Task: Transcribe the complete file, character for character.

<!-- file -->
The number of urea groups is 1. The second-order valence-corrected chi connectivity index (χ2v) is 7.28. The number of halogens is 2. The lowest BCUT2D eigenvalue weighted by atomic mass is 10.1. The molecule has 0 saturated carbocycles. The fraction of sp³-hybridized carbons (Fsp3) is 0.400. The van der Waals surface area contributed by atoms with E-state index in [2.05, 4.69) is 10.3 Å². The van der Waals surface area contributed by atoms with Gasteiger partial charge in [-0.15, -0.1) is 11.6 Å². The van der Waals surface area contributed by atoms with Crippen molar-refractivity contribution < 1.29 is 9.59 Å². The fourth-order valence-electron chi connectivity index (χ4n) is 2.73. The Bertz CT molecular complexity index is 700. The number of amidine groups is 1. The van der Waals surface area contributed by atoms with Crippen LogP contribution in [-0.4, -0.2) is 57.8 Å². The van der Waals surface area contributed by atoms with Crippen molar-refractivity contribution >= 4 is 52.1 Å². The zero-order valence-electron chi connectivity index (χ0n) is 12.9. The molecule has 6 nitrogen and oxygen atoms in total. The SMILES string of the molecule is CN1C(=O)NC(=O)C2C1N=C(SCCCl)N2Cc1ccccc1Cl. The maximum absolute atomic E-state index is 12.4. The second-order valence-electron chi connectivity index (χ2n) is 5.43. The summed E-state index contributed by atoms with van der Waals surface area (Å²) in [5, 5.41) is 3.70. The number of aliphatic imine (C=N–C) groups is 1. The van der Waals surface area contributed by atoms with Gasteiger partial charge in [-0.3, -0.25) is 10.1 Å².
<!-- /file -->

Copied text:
The number of urea groups is 1. The second-order valence-corrected chi connectivity index (χ2v) is 7.28. The number of halogens is 2. The lowest BCUT2D eigenvalue weighted by atomic mass is 10.1. The molecule has 0 saturated carbocycles. The fraction of sp³-hybridized carbons (Fsp3) is 0.400. The van der Waals surface area contributed by atoms with E-state index in [2.05, 4.69) is 10.3 Å². The van der Waals surface area contributed by atoms with Gasteiger partial charge in [-0.15, -0.1) is 11.6 Å². The van der Waals surface area contributed by atoms with Crippen molar-refractivity contribution < 1.29 is 9.59 Å². The fourth-order valence-electron chi connectivity index (χ4n) is 2.73. The Bertz CT molecular complexity index is 700. The number of amidine groups is 1. The van der Waals surface area contributed by atoms with Crippen LogP contribution in [-0.4, -0.2) is 57.8 Å². The van der Waals surface area contributed by atoms with Crippen molar-refractivity contribution >= 4 is 52.1 Å². The zero-order valence-electron chi connectivity index (χ0n) is 12.9. The molecule has 6 nitrogen and oxygen atoms in total. The SMILES string of the molecule is CN1C(=O)NC(=O)C2C1N=C(SCCCl)N2Cc1ccccc1Cl. The maximum absolute atomic E-state index is 12.4. The second-order valence-electron chi connectivity index (χ2n) is 5.43. The summed E-state index contributed by atoms with van der Waals surface area (Å²) in [5, 5.41) is 3.70. The number of aliphatic imine (C=N–C) groups is 1. The van der Waals surface area contributed by atoms with Gasteiger partial charge in [-0.3, -0.25) is 10.1 Å².